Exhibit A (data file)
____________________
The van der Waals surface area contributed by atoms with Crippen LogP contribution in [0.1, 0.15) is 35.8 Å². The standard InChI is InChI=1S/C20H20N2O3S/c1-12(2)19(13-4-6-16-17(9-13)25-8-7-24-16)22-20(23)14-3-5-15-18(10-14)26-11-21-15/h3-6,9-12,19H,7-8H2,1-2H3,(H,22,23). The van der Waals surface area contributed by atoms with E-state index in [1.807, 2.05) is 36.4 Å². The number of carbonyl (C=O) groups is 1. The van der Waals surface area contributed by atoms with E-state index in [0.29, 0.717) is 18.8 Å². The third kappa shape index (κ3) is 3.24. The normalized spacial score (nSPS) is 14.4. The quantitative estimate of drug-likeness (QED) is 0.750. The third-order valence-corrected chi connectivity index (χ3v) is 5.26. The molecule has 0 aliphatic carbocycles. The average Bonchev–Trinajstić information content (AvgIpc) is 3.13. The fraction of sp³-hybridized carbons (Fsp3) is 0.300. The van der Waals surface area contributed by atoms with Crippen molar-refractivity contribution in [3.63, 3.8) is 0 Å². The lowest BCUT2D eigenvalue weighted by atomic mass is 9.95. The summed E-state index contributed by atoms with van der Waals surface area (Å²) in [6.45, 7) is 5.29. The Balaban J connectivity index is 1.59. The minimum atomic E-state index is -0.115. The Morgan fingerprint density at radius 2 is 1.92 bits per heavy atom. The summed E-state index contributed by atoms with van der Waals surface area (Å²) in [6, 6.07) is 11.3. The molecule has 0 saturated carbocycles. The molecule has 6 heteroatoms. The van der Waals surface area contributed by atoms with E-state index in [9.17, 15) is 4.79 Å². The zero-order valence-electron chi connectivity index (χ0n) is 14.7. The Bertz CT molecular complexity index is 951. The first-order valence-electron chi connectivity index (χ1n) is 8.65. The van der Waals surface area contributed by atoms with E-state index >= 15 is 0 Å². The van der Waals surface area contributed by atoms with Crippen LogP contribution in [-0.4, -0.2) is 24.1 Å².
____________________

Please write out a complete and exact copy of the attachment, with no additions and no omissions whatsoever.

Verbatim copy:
The van der Waals surface area contributed by atoms with Crippen LogP contribution in [0.1, 0.15) is 35.8 Å². The standard InChI is InChI=1S/C20H20N2O3S/c1-12(2)19(13-4-6-16-17(9-13)25-8-7-24-16)22-20(23)14-3-5-15-18(10-14)26-11-21-15/h3-6,9-12,19H,7-8H2,1-2H3,(H,22,23). The van der Waals surface area contributed by atoms with E-state index in [1.807, 2.05) is 36.4 Å². The number of carbonyl (C=O) groups is 1. The van der Waals surface area contributed by atoms with E-state index in [0.29, 0.717) is 18.8 Å². The third kappa shape index (κ3) is 3.24. The normalized spacial score (nSPS) is 14.4. The quantitative estimate of drug-likeness (QED) is 0.750. The third-order valence-corrected chi connectivity index (χ3v) is 5.26. The molecule has 0 aliphatic carbocycles. The average Bonchev–Trinajstić information content (AvgIpc) is 3.13. The fraction of sp³-hybridized carbons (Fsp3) is 0.300. The van der Waals surface area contributed by atoms with Crippen molar-refractivity contribution in [3.63, 3.8) is 0 Å². The lowest BCUT2D eigenvalue weighted by atomic mass is 9.95. The summed E-state index contributed by atoms with van der Waals surface area (Å²) in [6.45, 7) is 5.29. The Balaban J connectivity index is 1.59. The minimum atomic E-state index is -0.115. The Morgan fingerprint density at radius 2 is 1.92 bits per heavy atom. The summed E-state index contributed by atoms with van der Waals surface area (Å²) in [6, 6.07) is 11.3. The molecule has 0 saturated carbocycles. The molecule has 6 heteroatoms. The van der Waals surface area contributed by atoms with E-state index in [9.17, 15) is 4.79 Å². The zero-order valence-electron chi connectivity index (χ0n) is 14.7. The Bertz CT molecular complexity index is 951. The first-order valence-electron chi connectivity index (χ1n) is 8.65. The van der Waals surface area contributed by atoms with E-state index >= 15 is 0 Å². The van der Waals surface area contributed by atoms with Crippen LogP contribution in [-0.4, -0.2) is 24.1 Å².